Pretty Flawed

At Desert Sky, the Offspring drag "punk" into the mire of mindlessness

The year is 1983. Offspring singer Dexter Holland--looking very much the blond, spiky-haired, ersatz Billy Idol that he is today--is pathetically bashing away at the drums, in his very first band.

This raw piece of camcorder verite is the kind of stuff that VH1's Before They Were Rock Stars is built on, embarrassing glimpses of famous performers before they had a clue. In this case, though, the source of the footage is not some back-stabbing old friend, but the Offspring's own home-video release, Americana.

There's nothing unusual about Holland's initial musical venture. It's basically the same as most successful musicians' first bands: shambling, unfocused and amateurish, with a naive tone of snotty self-satisfaction. That's not the weird part. The weird part comes later in the video, when you begin to hear a parade of Offspring "classics," tunes that have made their last three albums such sizable hits. Eventually, it hits you that 16 years after he started, Holland is still making shambling, unfocused music that relies on all-purpose snottiness to cover its rhythmic ineptitude.

That's what makes the Offspring's mammoth popularity so simultaneously fascinating and bewildering. At a time when even can't-miss guitar-rock bands (where have you gone, Billy Corgan?) are getting buried on the charts, the Offspring's latest album, Americana, remains in the Top 10 six months after its release and has already been certified triple platinum. What are these relentlessly mediocre Orange County losers doing right?

The Offspring's runaway success has inflamed the long-standing argument about what is or is not "real punk." At the Offspring's May 15 Desert Sky Pavilion show, the issue reared its head in various ways. For instance, near the end of an opening set by Mighty Mighty Bosstones, the Bosstones' singer Dicky Barrett dedicated a song "to all the rude boys and rude girls and the real punks out there." The largely teenage crowd roared as one, apparently convinced that they all fit the bill.

And maybe they were right. In any event, it seems pointless to argue whether the Offspring is a genuine punk band. It really depends on whether you define "punk" by a particular sound, or by an aesthetic. Is it more punk in 1999 to stubbornly cling to the old Black Flag template--like Sha Na Na doing '50s nostalgia at Woodstock--or to explore exciting new musical territory? Is it more punk to pay your dues playing the accepted indie circuit of clubs--as Sonic Youth's Thurston Moore once argued--or to cloister yourself away creating original sounds on your home four-track? Finally, does a punk band automatically cease to be a punk band if it gets massive radio and MTV play?

Of course, these are questions for smaller minds than ours, but if you really wanted to make a case that the Offspring are true punks, it wouldn't be that hard. They paid their dues at scruffy SoCal punk clubs, recorded their early albums for indie stalwarts Nemesis and Epitaph, and--for the most part--they've kept their music as fast and raw as it began.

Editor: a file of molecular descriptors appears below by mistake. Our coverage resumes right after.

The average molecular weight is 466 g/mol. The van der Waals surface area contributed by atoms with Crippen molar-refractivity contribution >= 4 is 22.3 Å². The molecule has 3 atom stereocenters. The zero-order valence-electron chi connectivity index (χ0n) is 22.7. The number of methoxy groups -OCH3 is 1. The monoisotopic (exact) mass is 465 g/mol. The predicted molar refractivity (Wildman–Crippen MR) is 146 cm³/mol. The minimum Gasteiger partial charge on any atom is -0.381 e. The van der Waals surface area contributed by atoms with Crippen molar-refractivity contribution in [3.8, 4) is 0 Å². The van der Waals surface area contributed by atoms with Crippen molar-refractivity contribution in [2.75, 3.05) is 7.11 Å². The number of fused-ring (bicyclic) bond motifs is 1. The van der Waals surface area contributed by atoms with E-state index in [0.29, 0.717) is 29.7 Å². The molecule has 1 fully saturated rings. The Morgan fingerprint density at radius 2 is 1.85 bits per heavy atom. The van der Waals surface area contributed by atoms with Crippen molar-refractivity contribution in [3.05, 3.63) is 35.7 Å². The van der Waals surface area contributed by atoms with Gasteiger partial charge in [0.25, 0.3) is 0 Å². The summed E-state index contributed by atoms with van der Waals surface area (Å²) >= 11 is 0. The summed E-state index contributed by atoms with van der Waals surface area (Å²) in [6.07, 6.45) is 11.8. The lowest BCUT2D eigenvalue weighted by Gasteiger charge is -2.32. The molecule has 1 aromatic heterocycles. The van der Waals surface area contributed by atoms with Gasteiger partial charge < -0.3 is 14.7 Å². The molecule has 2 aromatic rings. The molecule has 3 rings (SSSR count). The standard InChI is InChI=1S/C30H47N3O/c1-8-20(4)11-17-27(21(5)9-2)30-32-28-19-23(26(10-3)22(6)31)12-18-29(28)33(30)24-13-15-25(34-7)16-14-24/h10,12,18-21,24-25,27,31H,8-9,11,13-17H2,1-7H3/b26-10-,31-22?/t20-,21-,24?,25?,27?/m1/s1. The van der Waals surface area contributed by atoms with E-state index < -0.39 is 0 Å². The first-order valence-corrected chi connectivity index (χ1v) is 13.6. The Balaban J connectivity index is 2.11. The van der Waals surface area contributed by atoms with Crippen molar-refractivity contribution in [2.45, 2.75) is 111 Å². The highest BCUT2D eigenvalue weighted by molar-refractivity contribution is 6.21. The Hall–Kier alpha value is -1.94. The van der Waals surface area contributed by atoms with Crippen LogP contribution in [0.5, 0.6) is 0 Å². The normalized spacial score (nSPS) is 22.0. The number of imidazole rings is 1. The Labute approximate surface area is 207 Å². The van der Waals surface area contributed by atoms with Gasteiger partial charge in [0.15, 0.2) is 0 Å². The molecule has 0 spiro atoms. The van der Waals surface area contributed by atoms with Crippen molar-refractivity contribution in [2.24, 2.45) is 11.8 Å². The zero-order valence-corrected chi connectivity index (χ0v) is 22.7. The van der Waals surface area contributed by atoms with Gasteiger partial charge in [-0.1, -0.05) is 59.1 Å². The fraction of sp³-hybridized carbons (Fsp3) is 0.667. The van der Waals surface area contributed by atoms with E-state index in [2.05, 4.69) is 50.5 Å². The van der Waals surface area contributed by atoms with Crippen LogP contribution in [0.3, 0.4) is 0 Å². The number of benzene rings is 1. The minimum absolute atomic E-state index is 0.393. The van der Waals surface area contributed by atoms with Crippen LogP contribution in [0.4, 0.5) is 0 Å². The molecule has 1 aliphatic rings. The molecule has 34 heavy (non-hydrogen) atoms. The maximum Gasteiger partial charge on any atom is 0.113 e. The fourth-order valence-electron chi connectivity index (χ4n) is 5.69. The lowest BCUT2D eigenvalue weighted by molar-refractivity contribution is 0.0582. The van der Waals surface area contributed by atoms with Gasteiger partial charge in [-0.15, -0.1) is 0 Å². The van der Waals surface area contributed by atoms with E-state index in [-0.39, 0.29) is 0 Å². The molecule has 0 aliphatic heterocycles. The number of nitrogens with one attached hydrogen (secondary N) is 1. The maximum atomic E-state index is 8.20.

Ultimately, it doesn't matter whether the Offspring are a punk band. The problem is not that the Offspring aren't punk, but that they are so completely devoid of wit and musical inspiration. From 1987 to 1994, the band's records were justifiably ignored by the masses, a situation that showed no sign of changing. But after Kurt Cobain's death in April 1994, alt-rock radio immediately turned to lightweight novelty tunes to lighten the cultural mood. A flood of bouncy joke songs by bands like Weezer and Presidents of the United States of America came spilling from the airwaves. The Offspring, journeymen desperate for a breakthrough, rode this wave of fluff with the novelty gang homage "Come Out and Play" (complete with a thickly accented chollo on the chorus), and they've since resorted to the cheapest imaginable gimmicks whenever their popularity appeared to be flagging.

At Desert Sky, gimmickry was a trick the Offspring used to distract people from their remarkably monotonous set list, in which every song sounded like a reprise of the one before. For instance, about halfway through the show, a deep, disembodied voice suddenly intoned: "Ladies and gentlemen, please welcome the Backstreet Boys." As the spiky-haired teens booed loudly, a recording of "Everybody (Backstreet's Back)" thundered from the speakers, and five Backstreet mannequins appeared onstage. The booing grew louder. Holland ran onstage brandishing a plastic red baseball bat and, one by one, he whacked the pseudo-Backstreets over the head like he was auditioning for a part in a GoodFellas sequel. The sad irony of the gesture was that the Backstreets' track was actually the most listenable piece of music heard during the set.

The move was typical Holland, who specializes in obvious overstatement, and who only takes on the safest targets. Take the band's recent, career-defining mega-hit "Pretty Fly (For a White Guy)." While the song inspired a reverent Spin magazine cover story--which lauded the Offspring for their supposedly dangerous, revolutionary take on racial politics--the protagonist of the song is such a moronic cartoon that absolutely no one could be offended.

Holland doesn't even bother to get his details halfway believable, maybe because that would mean alienating part of his demographic. Consider the following attack on a hip-hop poseur: "They didn't have Ice Cube, so he bought Vanilla Ice." What? Aside from the fact that it's been nine years since Vanilla Ice was a hot property, and that most white wanna-bes would be too self-conscious of their own hipness to consider buying such a thing, it's a positively cutting piece of social satire.

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